Skip to main content

Physical vs. Chemical Changes

Main Image
Chemistry Volunteer Activities
Main Image
Chemistry Volunteer Activities
Activity Language
Grade
Time Needed for Activity

Students use kitchen materials to look at changes and determine if they are chemical or physical changes.

This activity set is from the Grade 5 Ontario curriculum.

What You Need

Materials if dropping off at a school:

Students can work individually or in pairs for this activity.

  • 1 baggie with ~2 teaspoons of baking soda (Powder A)
  • 1 baggie with ~2 teaspoons of baking powder (Powder B)
  • 1 Baggie with ~2 teaspoons of corn starch (Powder C)
  • 1 Alka Seltzer tablet broken into 2 ("Tablet")
  • Recording sheet and instructions
  • 8 labelled cups per individual/pair of students. These cups have about 1/2 inch from the bottom and are labeled. 

For the teacher:

  • 1 full container of vinegar (for the teacher to distribute) - Each student/pair requires 1/2 cup
  • 1 film canister with a tight fitting lid - the ones where the lid fits inside the canister (for the teacher)
  • 2 tsp baking powder in a separate bag for the teacher
  • A spoon
  • Safety goggles
  • Large pie plate for catching the rocket liquid.

Materials if NOT dropping off at a school:

  • 1 baggie with ~2 teaspoons of baking soda (Powder A)*
  • 1 baggie with ~2 teaspoons of baking powder (Powder B)*
  • 1 Baggie with ~2 teaspoons of corn starch (Powder C)*
  • Optional: an Alka Seltzer tablet or some powder antacid like Eno
  • 1 spoon
  • Recording sheet and instructions
  • Transparent cups or bowls (8 if possible)
  • Approximately ~1/2 cup of vinegar
  • ~1/2 cup of water
  • Video of elephants toothpaste

*If possible have them ask as parent or sibling to place these powders into small bowls or containers and label them A,B and C but do not tell them which is which.

Guide:

Safety Notes

As a Let’s Talk Science volunteer, safety must be foremost in our minds during all activities. As STEM role models, volunteers must always also model safe science practices.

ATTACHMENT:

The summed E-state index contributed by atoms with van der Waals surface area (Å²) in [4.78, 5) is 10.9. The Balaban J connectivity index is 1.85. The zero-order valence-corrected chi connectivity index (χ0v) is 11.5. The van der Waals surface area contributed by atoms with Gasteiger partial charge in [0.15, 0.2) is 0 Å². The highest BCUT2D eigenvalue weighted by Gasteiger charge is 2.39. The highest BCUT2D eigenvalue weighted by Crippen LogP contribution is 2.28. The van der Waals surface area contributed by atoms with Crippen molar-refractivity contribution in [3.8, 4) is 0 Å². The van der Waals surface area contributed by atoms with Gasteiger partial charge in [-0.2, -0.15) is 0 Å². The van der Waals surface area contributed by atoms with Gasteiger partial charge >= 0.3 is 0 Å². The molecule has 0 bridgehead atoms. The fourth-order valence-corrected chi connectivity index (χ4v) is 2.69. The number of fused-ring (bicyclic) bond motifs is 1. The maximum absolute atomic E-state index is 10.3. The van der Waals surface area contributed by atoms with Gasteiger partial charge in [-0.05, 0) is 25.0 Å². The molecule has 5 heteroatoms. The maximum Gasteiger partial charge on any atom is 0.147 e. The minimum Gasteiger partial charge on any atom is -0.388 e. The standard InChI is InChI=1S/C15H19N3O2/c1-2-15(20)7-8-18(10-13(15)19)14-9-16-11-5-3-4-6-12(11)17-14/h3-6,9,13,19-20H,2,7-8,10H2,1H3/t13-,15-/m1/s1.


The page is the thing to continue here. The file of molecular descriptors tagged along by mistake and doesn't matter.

Always keep in mind the following precautions:

  • Emphasize and demonstrate appropriate safety procedures throughout the presentation.
  • Be professional but have fun.
  • Keep workspaces clean to avoid tripping hazards.
  • Allergens should have been checked before reserving the kit (e.g. allergies to latex).
  • Activity Specific Safety: Remind students not to eat or drink anything in the experiments or to eat and drink while doing experiments. Also they are not to touch the liquids and then touch their eyes – this would be for the vinegar as it will sting their eyes. Alka Seltzer (the tablet) contains aspirin which can be harmful to children under 12.

What To Do

Have the educator distribute the materials, instructions and the recording sheet.

Experiment Procedure:

  1. Start with the set of cups labelled "AA", "AB", "AC" and "A-Tablet".
  2. Add "Liquid A" up to the line on each cup. 
  3. Add 1 teaspoon (doesn't have to be exact) of "Powder A" to cup "AA".
  4. Observe what happens and record it in the correct column in the table. Based on your observations, predict whether there has been a chemical or physical change (or both) and why you think this. 
  5. Add 1 teaspoon of "Powder B" to cup "AB".
  6. Observe what happens and record it in the correct column in the table. Based on your observations, predict whether there has been a chemical or physical change (or both) and why you think this. 
  7. Add 1 teaspoon to "Powder C" to cup "AC".
  8. Observe what happens and record it in the correct column in the table. Based on your observations, predict whether there has been a chemical or physical change (or both) and why you think this. 
  9. Put 1/2 the "Tablet" into the cup labelled "A-Tablet".
  10. Observe what happens and record it in the correct column in the table. Based on your observations, predict whether there has been a chemical or physical change (or both) and why you think this. 
  11. Repeat this procedure with Liquid B and the cups that start with B.

Discovery